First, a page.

The Nuclear Regulatory Commission (NRC) is preparing for hurricane season and plans to be ready for any storms that threaten NRC-regulated nuclear facilities.
In a blog posted May 27, the NRC pointed to data from the National Hurricane Center and said that experts are predicting 12-to-14 named storms with at least a couple of major hurricanes.
“After two years of seeing a below average number of storms, some of those experts are saying this could be an unpredictable and potentially dangerous season,” NRC said.
The annual hurricane season runs until Nov. 30, and the NRC staff routinely tracks each storm from formation until dissipation, constantly evaluating whether it could pose a threat to U.S. nuclear plants and other NRC-licensed facilities.
NRC preparations begin with training for all those staff members who might have to respond during a storm, testing of communications systems, and inspections to confirm that nuclear power plants in hurricane-prone areas have completed their extensive hurricane preparations.
If a storm approaches the mainland, the NRC regional offices provide regular updates to the NRC’s Headquarters Operations Center in Rockville, Md. Depending on the location of the storm, the Region II office in Atlanta, the Region I office outside Philadelphia, or the Region IV office in Arlington, Texas, may be involved. These briefings include information about staffing of the regional Incident Response Centers, assignment of additional staff to supplement the NRC resident inspectors at the potentially affected plants, and actions underway to ensure continuous communications with NRC-licensed facilities along the projected path of the storm.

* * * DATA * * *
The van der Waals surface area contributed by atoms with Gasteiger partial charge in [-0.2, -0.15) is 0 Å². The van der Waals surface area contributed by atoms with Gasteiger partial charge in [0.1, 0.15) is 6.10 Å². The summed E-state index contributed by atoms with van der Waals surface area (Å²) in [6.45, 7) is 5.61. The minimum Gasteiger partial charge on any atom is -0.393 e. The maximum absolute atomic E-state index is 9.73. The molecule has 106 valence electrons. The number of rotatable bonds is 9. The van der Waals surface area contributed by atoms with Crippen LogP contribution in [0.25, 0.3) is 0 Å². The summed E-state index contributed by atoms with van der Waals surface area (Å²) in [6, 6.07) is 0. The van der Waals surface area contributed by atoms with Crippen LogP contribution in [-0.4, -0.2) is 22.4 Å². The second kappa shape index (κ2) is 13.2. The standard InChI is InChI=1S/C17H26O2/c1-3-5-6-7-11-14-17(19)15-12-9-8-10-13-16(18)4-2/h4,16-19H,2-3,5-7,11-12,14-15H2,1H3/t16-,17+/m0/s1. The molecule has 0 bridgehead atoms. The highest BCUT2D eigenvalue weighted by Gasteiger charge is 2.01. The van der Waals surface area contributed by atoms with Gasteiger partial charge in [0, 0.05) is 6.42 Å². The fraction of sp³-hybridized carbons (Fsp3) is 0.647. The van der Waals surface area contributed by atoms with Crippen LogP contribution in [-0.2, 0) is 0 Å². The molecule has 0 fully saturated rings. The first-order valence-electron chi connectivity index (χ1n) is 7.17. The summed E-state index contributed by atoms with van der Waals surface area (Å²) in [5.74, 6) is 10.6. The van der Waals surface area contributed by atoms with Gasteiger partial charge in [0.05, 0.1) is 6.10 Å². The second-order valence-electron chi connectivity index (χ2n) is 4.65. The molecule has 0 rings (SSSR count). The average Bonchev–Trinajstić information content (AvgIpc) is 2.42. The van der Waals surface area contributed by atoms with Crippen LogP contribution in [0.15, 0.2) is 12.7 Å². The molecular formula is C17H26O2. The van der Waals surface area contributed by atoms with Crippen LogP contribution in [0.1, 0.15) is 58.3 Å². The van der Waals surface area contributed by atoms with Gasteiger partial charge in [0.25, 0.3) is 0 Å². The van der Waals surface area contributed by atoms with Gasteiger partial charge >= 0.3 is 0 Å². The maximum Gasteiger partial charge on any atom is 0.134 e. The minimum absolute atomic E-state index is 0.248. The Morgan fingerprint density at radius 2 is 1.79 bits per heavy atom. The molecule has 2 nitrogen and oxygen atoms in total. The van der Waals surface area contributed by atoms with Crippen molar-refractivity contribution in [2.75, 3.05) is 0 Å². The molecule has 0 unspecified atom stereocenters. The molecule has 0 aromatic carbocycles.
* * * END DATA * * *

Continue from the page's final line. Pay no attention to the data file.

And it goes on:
Before a storm even forms, the NRC’s regional offices make sure that appropriate equipment, including satellite phones, are available and operational.
When a storm does form and its projected path shows possible impact on a coastline, one or more of the regional offices begins continuous hurricane tracking using the resources of the National Oceanic and Atmospheric Administration (NOAA)’s National Hurricane Center, other federal agencies and commercial weather forecasting services.
Within 48 hours of expected hurricane force winds, NRC officials are dispatched to the State Emergency Operations Centers in the affected states. Additional NRC personnel are identified and placed “on-call” to respond if needed for any storm-induced emergency.
About 12 hours before the arrival of hurricane force winds, the agency will begin receiving continuous status updates from all of the NRC-licensed facilities in the hurricane’s path. Communications links will also be established with state emergency response officials and other federal response agencies.
During a storm’s landfall, NRC staff members maintain close contact with the plant staff and with NRC resident inspectors on site. If normal communications are lost, emergency communications systems are used.
Following any hurricane, the NRC inspectors help assess the extent of any damage to the facility and, if necessary, respond to any storm-induced problems. The agency also works closely with the Federal Emergency Management Agency (FEMA) to determine when evacuation routes are passable and offsite emergency response organizations will be sufficiently recovered from the hurricane response to resume normal activities.